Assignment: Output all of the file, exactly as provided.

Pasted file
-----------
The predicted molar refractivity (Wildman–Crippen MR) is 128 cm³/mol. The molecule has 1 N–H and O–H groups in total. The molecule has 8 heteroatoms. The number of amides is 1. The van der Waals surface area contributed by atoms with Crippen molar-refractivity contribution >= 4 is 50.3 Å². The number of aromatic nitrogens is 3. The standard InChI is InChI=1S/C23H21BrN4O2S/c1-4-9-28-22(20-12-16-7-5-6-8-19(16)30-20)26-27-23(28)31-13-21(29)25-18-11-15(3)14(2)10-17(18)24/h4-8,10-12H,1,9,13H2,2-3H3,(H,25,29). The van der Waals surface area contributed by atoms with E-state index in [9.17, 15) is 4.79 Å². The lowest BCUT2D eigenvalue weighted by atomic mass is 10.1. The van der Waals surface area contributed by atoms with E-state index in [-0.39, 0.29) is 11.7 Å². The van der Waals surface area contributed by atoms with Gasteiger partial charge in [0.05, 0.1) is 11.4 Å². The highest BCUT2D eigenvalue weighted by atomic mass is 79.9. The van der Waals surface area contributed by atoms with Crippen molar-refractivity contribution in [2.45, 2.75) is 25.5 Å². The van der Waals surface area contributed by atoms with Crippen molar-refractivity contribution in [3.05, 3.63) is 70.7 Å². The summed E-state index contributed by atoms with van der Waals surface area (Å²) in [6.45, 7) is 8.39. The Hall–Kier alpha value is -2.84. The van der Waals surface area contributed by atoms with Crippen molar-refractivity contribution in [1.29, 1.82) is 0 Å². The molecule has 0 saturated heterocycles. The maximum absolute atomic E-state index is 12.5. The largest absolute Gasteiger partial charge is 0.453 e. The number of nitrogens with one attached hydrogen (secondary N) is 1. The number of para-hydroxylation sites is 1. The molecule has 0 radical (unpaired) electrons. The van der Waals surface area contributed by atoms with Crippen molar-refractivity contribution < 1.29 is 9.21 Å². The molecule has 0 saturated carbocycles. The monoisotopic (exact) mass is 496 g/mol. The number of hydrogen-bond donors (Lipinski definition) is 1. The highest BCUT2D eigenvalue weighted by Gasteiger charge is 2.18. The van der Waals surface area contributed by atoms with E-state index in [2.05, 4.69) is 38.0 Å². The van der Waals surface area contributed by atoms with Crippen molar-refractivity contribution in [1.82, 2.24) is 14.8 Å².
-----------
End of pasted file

The predicted molar refractivity (Wildman–Crippen MR) is 128 cm³/mol. The molecule has 1 N–H and O–H groups in total. The molecule has 8 heteroatoms. The number of amides is 1. The van der Waals surface area contributed by atoms with Crippen molar-refractivity contribution >= 4 is 50.3 Å². The number of aromatic nitrogens is 3. The standard InChI is InChI=1S/C23H21BrN4O2S/c1-4-9-28-22(20-12-16-7-5-6-8-19(16)30-20)26-27-23(28)31-13-21(29)25-18-11-15(3)14(2)10-17(18)24/h4-8,10-12H,1,9,13H2,2-3H3,(H,25,29). The van der Waals surface area contributed by atoms with E-state index in [9.17, 15) is 4.79 Å². The lowest BCUT2D eigenvalue weighted by atomic mass is 10.1. The van der Waals surface area contributed by atoms with E-state index in [-0.39, 0.29) is 11.7 Å². The van der Waals surface area contributed by atoms with Gasteiger partial charge in [0.05, 0.1) is 11.4 Å². The highest BCUT2D eigenvalue weighted by atomic mass is 79.9. The van der Waals surface area contributed by atoms with Crippen molar-refractivity contribution in [2.45, 2.75) is 25.5 Å². The van der Waals surface area contributed by atoms with Crippen molar-refractivity contribution in [3.05, 3.63) is 70.7 Å². The summed E-state index contributed by atoms with van der Waals surface area (Å²) in [6.45, 7) is 8.39. The Hall–Kier alpha value is -2.84. The van der Waals surface area contributed by atoms with Crippen molar-refractivity contribution in [1.29, 1.82) is 0 Å². The molecule has 0 saturated heterocycles. The maximum absolute atomic E-state index is 12.5. The largest absolute Gasteiger partial charge is 0.453 e. The number of nitrogens with one attached hydrogen (secondary N) is 1. The number of para-hydroxylation sites is 1. The molecule has 0 radical (unpaired) electrons. The van der Waals surface area contributed by atoms with Crippen molar-refractivity contribution < 1.29 is 9.21 Å². The molecule has 0 saturated carbocycles. The monoisotopic (exact) mass is 496 g/mol. The number of hydrogen-bond donors (Lipinski definition) is 1. The highest BCUT2D eigenvalue weighted by Gasteiger charge is 2.18. The van der Waals surface area contributed by atoms with E-state index in [2.05, 4.69) is 38.0 Å². The van der Waals surface area contributed by atoms with Crippen molar-refractivity contribution in [1.82, 2.24) is 14.8 Å².